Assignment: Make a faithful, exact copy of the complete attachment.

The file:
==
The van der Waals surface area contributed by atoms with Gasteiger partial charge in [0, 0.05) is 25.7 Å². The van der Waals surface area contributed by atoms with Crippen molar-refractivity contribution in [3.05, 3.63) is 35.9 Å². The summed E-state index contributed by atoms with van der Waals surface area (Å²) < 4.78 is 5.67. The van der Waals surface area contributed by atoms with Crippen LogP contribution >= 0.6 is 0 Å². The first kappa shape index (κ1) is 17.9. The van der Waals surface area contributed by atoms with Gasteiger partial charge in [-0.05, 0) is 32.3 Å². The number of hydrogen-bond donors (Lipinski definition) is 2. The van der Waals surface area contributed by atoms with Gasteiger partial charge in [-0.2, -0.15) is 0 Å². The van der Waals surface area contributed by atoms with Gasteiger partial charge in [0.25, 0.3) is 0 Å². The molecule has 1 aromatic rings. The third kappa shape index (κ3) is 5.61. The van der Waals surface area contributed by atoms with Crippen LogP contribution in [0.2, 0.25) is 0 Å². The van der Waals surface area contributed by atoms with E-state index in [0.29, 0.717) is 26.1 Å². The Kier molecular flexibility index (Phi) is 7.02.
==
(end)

The van der Waals surface area contributed by atoms with Gasteiger partial charge in [0, 0.05) is 25.7 Å². The van der Waals surface area contributed by atoms with Crippen molar-refractivity contribution in [3.05, 3.63) is 35.9 Å². The summed E-state index contributed by atoms with van der Waals surface area (Å²) < 4.78 is 5.67. The van der Waals surface area contributed by atoms with Crippen LogP contribution >= 0.6 is 0 Å². The first kappa shape index (κ1) is 17.9. The van der Waals surface area contributed by atoms with Gasteiger partial charge in [-0.05, 0) is 32.3 Å². The number of hydrogen-bond donors (Lipinski definition) is 2. The van der Waals surface area contributed by atoms with Gasteiger partial charge in [-0.2, -0.15) is 0 Å². The van der Waals surface area contributed by atoms with Gasteiger partial charge in [0.25, 0.3) is 0 Å². The molecule has 1 aromatic rings. The third kappa shape index (κ3) is 5.61. The van der Waals surface area contributed by atoms with Crippen LogP contribution in [0.2, 0.25) is 0 Å². The van der Waals surface area contributed by atoms with E-state index in [0.29, 0.717) is 26.1 Å². The Kier molecular flexibility index (Phi) is 7.02.